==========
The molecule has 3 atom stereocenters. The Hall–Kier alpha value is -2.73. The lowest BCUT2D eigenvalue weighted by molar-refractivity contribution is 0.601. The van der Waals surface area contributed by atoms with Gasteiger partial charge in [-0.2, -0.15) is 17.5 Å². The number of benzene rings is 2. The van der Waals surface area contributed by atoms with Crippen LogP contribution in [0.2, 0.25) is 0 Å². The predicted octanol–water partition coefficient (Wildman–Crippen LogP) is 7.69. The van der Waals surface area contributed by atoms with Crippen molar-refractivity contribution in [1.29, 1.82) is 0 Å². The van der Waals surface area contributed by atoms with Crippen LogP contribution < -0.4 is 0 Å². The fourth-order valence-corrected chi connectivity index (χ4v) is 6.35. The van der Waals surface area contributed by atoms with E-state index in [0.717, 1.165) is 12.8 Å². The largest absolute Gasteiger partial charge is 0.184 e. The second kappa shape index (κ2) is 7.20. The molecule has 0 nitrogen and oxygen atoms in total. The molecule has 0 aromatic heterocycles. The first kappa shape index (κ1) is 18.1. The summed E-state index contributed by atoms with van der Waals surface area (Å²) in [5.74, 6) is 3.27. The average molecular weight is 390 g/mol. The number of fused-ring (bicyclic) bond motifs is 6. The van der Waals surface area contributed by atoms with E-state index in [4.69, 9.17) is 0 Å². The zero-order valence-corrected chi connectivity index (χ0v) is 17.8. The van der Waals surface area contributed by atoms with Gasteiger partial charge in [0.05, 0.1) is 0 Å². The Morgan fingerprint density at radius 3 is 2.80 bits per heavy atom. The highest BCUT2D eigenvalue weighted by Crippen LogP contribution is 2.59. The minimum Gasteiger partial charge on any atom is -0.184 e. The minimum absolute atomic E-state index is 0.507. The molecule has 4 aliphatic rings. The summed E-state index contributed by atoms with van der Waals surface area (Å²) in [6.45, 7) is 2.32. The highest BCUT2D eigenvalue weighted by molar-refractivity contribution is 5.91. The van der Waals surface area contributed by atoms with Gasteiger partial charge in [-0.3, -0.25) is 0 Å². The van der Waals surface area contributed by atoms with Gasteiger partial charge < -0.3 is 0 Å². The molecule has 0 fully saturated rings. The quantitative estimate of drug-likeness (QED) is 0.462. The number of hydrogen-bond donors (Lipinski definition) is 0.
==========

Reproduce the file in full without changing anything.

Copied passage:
The molecule has 3 atom stereocenters. The Hall–Kier alpha value is -2.73. The lowest BCUT2D eigenvalue weighted by molar-refractivity contribution is 0.601. The van der Waals surface area contributed by atoms with Gasteiger partial charge in [-0.2, -0.15) is 17.5 Å². The number of benzene rings is 2. The van der Waals surface area contributed by atoms with Crippen LogP contribution in [0.2, 0.25) is 0 Å². The predicted octanol–water partition coefficient (Wildman–Crippen LogP) is 7.69. The van der Waals surface area contributed by atoms with Crippen molar-refractivity contribution in [1.29, 1.82) is 0 Å². The van der Waals surface area contributed by atoms with Crippen LogP contribution < -0.4 is 0 Å². The fourth-order valence-corrected chi connectivity index (χ4v) is 6.35. The van der Waals surface area contributed by atoms with E-state index in [0.717, 1.165) is 12.8 Å². The largest absolute Gasteiger partial charge is 0.184 e. The second kappa shape index (κ2) is 7.20. The molecule has 0 nitrogen and oxygen atoms in total. The molecule has 0 aromatic heterocycles. The first kappa shape index (κ1) is 18.1. The summed E-state index contributed by atoms with van der Waals surface area (Å²) in [5.74, 6) is 3.27. The average molecular weight is 390 g/mol. The number of fused-ring (bicyclic) bond motifs is 6. The van der Waals surface area contributed by atoms with E-state index in [4.69, 9.17) is 0 Å². The zero-order valence-corrected chi connectivity index (χ0v) is 17.8. The van der Waals surface area contributed by atoms with Gasteiger partial charge in [0.05, 0.1) is 0 Å². The Morgan fingerprint density at radius 3 is 2.80 bits per heavy atom. The highest BCUT2D eigenvalue weighted by Crippen LogP contribution is 2.59. The minimum Gasteiger partial charge on any atom is -0.184 e. The minimum absolute atomic E-state index is 0.507. The molecule has 4 aliphatic rings. The summed E-state index contributed by atoms with van der Waals surface area (Å²) in [6.45, 7) is 2.32. The highest BCUT2D eigenvalue weighted by molar-refractivity contribution is 5.91. The van der Waals surface area contributed by atoms with Gasteiger partial charge in [-0.3, -0.25) is 0 Å². The van der Waals surface area contributed by atoms with Gasteiger partial charge < -0.3 is 0 Å². The molecule has 0 fully saturated rings. The quantitative estimate of drug-likeness (QED) is 0.462. The number of hydrogen-bond donors (Lipinski definition) is 0.